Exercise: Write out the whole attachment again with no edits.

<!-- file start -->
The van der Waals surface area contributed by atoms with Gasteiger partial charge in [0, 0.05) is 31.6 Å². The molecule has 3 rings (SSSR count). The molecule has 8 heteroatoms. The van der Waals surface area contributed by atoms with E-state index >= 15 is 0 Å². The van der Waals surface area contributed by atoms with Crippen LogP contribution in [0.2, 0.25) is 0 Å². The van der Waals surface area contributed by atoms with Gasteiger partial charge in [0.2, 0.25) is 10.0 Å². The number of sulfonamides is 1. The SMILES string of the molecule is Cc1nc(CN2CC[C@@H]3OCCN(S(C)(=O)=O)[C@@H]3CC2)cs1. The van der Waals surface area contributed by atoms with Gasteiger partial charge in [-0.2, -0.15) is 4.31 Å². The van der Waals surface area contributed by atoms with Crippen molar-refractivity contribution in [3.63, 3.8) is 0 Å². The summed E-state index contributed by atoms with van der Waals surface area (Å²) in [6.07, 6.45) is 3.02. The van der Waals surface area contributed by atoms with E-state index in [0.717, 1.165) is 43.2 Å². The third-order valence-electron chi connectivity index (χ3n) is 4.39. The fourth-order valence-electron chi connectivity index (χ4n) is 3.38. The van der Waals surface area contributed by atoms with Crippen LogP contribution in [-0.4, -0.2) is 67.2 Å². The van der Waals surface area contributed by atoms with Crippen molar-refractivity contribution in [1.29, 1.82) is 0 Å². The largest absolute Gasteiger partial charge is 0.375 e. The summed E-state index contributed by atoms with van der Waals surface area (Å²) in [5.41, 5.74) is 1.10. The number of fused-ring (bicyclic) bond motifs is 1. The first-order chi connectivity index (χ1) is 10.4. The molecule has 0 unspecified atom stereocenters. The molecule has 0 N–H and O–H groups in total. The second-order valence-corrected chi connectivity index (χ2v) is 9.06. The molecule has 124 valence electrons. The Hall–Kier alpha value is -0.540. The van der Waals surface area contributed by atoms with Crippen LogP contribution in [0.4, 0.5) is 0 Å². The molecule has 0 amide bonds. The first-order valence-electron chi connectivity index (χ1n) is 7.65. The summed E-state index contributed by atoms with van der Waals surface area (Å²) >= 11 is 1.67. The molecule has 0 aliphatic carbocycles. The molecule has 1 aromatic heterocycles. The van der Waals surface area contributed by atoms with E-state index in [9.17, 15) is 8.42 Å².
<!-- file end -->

The van der Waals surface area contributed by atoms with Gasteiger partial charge in [0, 0.05) is 31.6 Å². The molecule has 3 rings (SSSR count). The molecule has 8 heteroatoms. The van der Waals surface area contributed by atoms with E-state index >= 15 is 0 Å². The van der Waals surface area contributed by atoms with Crippen LogP contribution in [0.2, 0.25) is 0 Å². The van der Waals surface area contributed by atoms with Gasteiger partial charge in [0.2, 0.25) is 10.0 Å². The number of sulfonamides is 1. The SMILES string of the molecule is Cc1nc(CN2CC[C@@H]3OCCN(S(C)(=O)=O)[C@@H]3CC2)cs1. The van der Waals surface area contributed by atoms with Gasteiger partial charge in [-0.2, -0.15) is 4.31 Å². The van der Waals surface area contributed by atoms with Crippen molar-refractivity contribution in [3.63, 3.8) is 0 Å². The summed E-state index contributed by atoms with van der Waals surface area (Å²) in [6.07, 6.45) is 3.02. The van der Waals surface area contributed by atoms with E-state index in [0.717, 1.165) is 43.2 Å². The third-order valence-electron chi connectivity index (χ3n) is 4.39. The fourth-order valence-electron chi connectivity index (χ4n) is 3.38. The van der Waals surface area contributed by atoms with Crippen LogP contribution in [-0.4, -0.2) is 67.2 Å². The van der Waals surface area contributed by atoms with Crippen molar-refractivity contribution in [1.29, 1.82) is 0 Å². The largest absolute Gasteiger partial charge is 0.375 e. The summed E-state index contributed by atoms with van der Waals surface area (Å²) in [5.41, 5.74) is 1.10. The number of fused-ring (bicyclic) bond motifs is 1. The first-order chi connectivity index (χ1) is 10.4. The molecule has 0 unspecified atom stereocenters. The molecule has 0 N–H and O–H groups in total. The second-order valence-corrected chi connectivity index (χ2v) is 9.06. The molecule has 124 valence electrons. The Hall–Kier alpha value is -0.540. The van der Waals surface area contributed by atoms with Crippen LogP contribution in [0.4, 0.5) is 0 Å². The molecule has 0 amide bonds. The first-order valence-electron chi connectivity index (χ1n) is 7.65. The summed E-state index contributed by atoms with van der Waals surface area (Å²) >= 11 is 1.67. The molecule has 0 aliphatic carbocycles. The molecule has 1 aromatic heterocycles. The van der Waals surface area contributed by atoms with E-state index in [9.17, 15) is 8.42 Å².